ALEXANDRA OLSON / Christopher Toothaker
October 03, 2007
A day after holding rare talks with a top U.S. envoy, Venezuela's foreign minister railed against the United States Tuesday for the "death and destruction" in Iraq and warned the world not to allow a similar war with Iran.
Nicolas Maduro's fiery speech before the U.N. General Assembly contrasted with the Venezuelan government's description of his "cordial meeting" with Thomas Shannon, the top U.S. envoy for the Americas. The two discussed a possible visit by Shannon to Venezuela.
Relations between the two countries have been tense for years. The United States accuses President Hugo Chavez of being a threat to stability in Latin America and the Venezuelan leader is constantly criticizing U.S. "imperialism" under President Bush.
Monday's private meeting was the first between Maduro and a high-ranking U.S. diplomat, and the Venezuelan Foreign Ministry said the two discussed improving ties. In a brief statement on the encounter, the State Department said the two also discussed efforts by Chavez to broker a deal for the release of rebel-held hostages in Colombia, including three Americans.
The State Department said Washington "remains committed to engaging positively with Venezuela and throughout Latin American and the Caribbean."
Maduro's speech, however, showed Venezuela had no intention of softening its criticism of the U.S.
"Madness and ambition for the world's natural resources led the U.S. government to launch a ludicrous war," he said. "This war has led to more death and destruction and has created more pockets of terrorism."
He warned of an intensifying "media campaign to demonize the people and government of Iran" and urged world leaders not to allow the nuclear dispute with Tehran to escalate into war.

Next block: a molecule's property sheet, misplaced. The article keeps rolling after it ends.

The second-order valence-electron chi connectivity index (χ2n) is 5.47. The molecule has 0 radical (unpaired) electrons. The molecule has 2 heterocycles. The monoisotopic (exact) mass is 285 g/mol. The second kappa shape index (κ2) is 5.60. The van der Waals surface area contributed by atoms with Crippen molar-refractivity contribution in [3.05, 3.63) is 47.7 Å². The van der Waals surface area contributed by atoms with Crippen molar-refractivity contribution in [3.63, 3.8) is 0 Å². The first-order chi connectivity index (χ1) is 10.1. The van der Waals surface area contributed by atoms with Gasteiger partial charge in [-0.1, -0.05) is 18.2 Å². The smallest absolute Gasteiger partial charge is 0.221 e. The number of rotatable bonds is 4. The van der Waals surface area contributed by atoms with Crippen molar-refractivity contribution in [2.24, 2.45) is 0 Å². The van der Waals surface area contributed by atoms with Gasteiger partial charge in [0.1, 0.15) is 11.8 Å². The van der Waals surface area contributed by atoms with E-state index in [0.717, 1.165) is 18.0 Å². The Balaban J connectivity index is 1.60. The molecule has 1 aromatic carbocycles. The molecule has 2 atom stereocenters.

"Have the governments of the world asked themselves what would happen if the relentless madness of U.S. leaders culminates in an attack against Iran?" Maduro said. "But we still have time to stop this demonizing campaign. We have time to build walls of restraint to stop the ... elites that run the United States of America."
Washington has said it is addressing the Iran situation diplomatically, rather than militarily, but U.S. officials also say that alloptions are open.
Venezuela and Iran have built and alliance aimed at countering the United States. Last week, President Mahmoud Ahmadinejad visited Venezuela to meet with Chavez, who called the Iranian leader "one of the greatest anti-imperialist fighters."
Ahmadinejad has also deepened ties with the leftist governments of Nicaragua and Bolivia, whose presidents both defended Iran against allegations that it is seeking nuclear weapons in their speeches to the U.N. last week.
Despite deep political differences, the U.S. government has generally sought a pragmatic relationship with Venezuela, which remains a major source of American crude oil imports.
Secretary of State Condoleezza Rice, in a Sept. 25 interview with the New York Post's editorial board, said Washington is addressing the issue of Chavez's influence in Latin America by toning down the rhetoric and focusing on American efforts to improve social conditionsin the region.
Chavez seized the world's attention last year by calling Bush "the devil" in a speech before the U.N. General Assembly. He skipped the meeting this year, instead focusing on his efforts to negotiate the release of hostages held in Colombia.
Last week, Chavez made a rare overture to Bush, asking for support for his mediation efforts between Colombia's largest rebel group and the U.S.-backed government of President Alvaro Uribe.